As you probably know, in today’s electricity market there are many ways to take advantage of solar energy. Traditional financing models like direct ownership, solar leases, Power Purchase Agreements, and even Community Solar have become increasingly popular in the solar market, but there is little to be said about another solar solution: site leases.
In essence, a solar site lease is exactly what it sounds like; an agreement to lease your property for a solar installation. In a site lease agreement, you turn an unused space – your roof, an open plot of land, a parking lot, etc. into a revenue stream. The best part? There are no costs to the site owner.
Similar to a PPA, site leases are most often funded by a third party investor; a person or company who will pay for and own the solar array to be built on a piece of property. More often than not, the investor is an experienced solar developer. As a part of this construction, the solar array owner and the property owner enter into a lease agreement, in which the array owner agrees to pay a pre-negotiated lease amount to the property owner each year, in exchange for the property owner hosting the solar array. These agreements typically last a period of 20 or more years – well within the predicted lifespan of most solar panels.
In a typical site lease agreement, the solar energy produced by the built array may be consumed onsite or instead, fed back into the utility’s electrical grid. The solar array owner will identify an off-taker (or multiple) to consume the energy produced. This off-taker can be a business, home owner, organization, utility, or a municipality who wants the economic and environmental benefits of solar electricity but does not have the space and/or resources to build their own. The off-taker executes an off-site PPA, or Net Meter Credit Agreement, with the owner of the solar array (in a separate transaction from the site lease) under which the off-taker agrees to purchase the power produced by the solar array. Virtual Net Metering (VNM), a mechanism enabled by the Utility, allows you to generate solar power in one place and use it in a different place thereby facilitating this arrangement. Check out our earlier blog post, which explains the process of virtual net metering in detail.
Participating in a solar site lease is a great way to support solar energy in your community especially if you are unable to use the power generated from the array at your site. For instance, a recent Solect customer, Mass Tank, was looking to pursue a solar solution, but found that their municipal utility, Middleborough Gas and Electric, has regulations that prevent owning a solar array and using the power on-site. Instead, Mass Tank approached the utility with a proposal; the company would lease their roof to an investor, IGS Solar, house the solar array on their roof, and sell the electricity to the utility as the off-taker. This solution allows Mass Tank, residences, and other businesses in Middleborough to benefit from renewable energy. By leasing their roof to IGS, Mass Tank created an additional stream of rental income for 20 years. You can learn more about this project in this recent press release.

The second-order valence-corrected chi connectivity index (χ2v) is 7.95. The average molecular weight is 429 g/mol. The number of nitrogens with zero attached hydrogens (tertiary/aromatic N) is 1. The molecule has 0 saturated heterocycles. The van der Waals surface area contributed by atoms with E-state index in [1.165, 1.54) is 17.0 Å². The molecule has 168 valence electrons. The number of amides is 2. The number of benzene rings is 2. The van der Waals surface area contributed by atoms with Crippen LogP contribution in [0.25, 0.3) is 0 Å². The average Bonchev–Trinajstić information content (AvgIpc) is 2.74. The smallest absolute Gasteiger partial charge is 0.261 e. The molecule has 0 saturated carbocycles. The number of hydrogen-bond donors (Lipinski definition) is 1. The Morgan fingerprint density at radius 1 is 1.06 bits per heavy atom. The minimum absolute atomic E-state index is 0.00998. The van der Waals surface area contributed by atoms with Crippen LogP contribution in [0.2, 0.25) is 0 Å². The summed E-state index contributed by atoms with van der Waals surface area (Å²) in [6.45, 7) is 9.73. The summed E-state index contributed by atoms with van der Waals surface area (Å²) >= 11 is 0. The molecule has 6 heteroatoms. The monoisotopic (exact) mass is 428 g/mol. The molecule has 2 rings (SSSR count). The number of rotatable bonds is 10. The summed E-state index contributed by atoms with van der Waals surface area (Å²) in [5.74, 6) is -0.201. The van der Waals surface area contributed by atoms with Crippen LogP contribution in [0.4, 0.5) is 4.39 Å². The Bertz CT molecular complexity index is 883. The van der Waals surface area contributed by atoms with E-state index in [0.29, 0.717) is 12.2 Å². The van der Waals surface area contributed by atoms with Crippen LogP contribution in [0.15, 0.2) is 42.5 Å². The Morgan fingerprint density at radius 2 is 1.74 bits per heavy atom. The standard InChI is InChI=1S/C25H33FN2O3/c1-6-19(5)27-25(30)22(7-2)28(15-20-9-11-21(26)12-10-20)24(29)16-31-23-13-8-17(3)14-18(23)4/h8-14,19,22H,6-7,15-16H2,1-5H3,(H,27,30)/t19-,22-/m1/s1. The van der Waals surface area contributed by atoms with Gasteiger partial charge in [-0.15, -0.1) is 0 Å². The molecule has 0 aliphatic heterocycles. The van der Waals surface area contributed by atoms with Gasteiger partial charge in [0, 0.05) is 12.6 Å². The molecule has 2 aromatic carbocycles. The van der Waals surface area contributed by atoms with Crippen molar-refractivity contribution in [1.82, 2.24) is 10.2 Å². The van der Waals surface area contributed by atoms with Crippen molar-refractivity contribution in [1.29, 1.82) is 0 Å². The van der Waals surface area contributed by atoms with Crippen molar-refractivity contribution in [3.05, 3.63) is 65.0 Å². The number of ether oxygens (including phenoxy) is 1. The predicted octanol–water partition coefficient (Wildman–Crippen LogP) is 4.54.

Eligibility for a solar site lease will vary with each specific project, but there are a few requirements that are generally needed with any lease. These include:
Long-term interest in a solar lease: With most lease agreements lasting 20 years, it is important that a property owner be willing to have panels on their roof for an extended period.
The Solar area should remain undisturbed long-term: Since solar energy systems have a typical lifespan of 25+ years, it’s important to ensure changes in landscaping, new construction, and other alterations to the property won’t disturb the solar array once it is completed.
A leased roof should be structurally sound: Ideally, roofs under consideration for hosting solar energy arrays should be less than 10 years old, and fully able to support the array for the lease period. An experienced solar provider can help you determine the structural integrity of your roof before engaging in a solar lease agreement.
Leased land should be dry, with sufficient setbacks from water, shade, etc.: In essence, leased land should be a good site for solar, without excessive shading, bumpy terrain, ecological reservations, or even zoning restrictions.
Solar site leases are a great way for a business, organization or municipality to support clean energy without worrying about the responsibility of owning and maintaining a solar system. By participating in a solar site lease, you convert your roof or land into revenue, and help ratepayers in your community that may be unable to host or own a solar system, receive the benefits of renewable energy.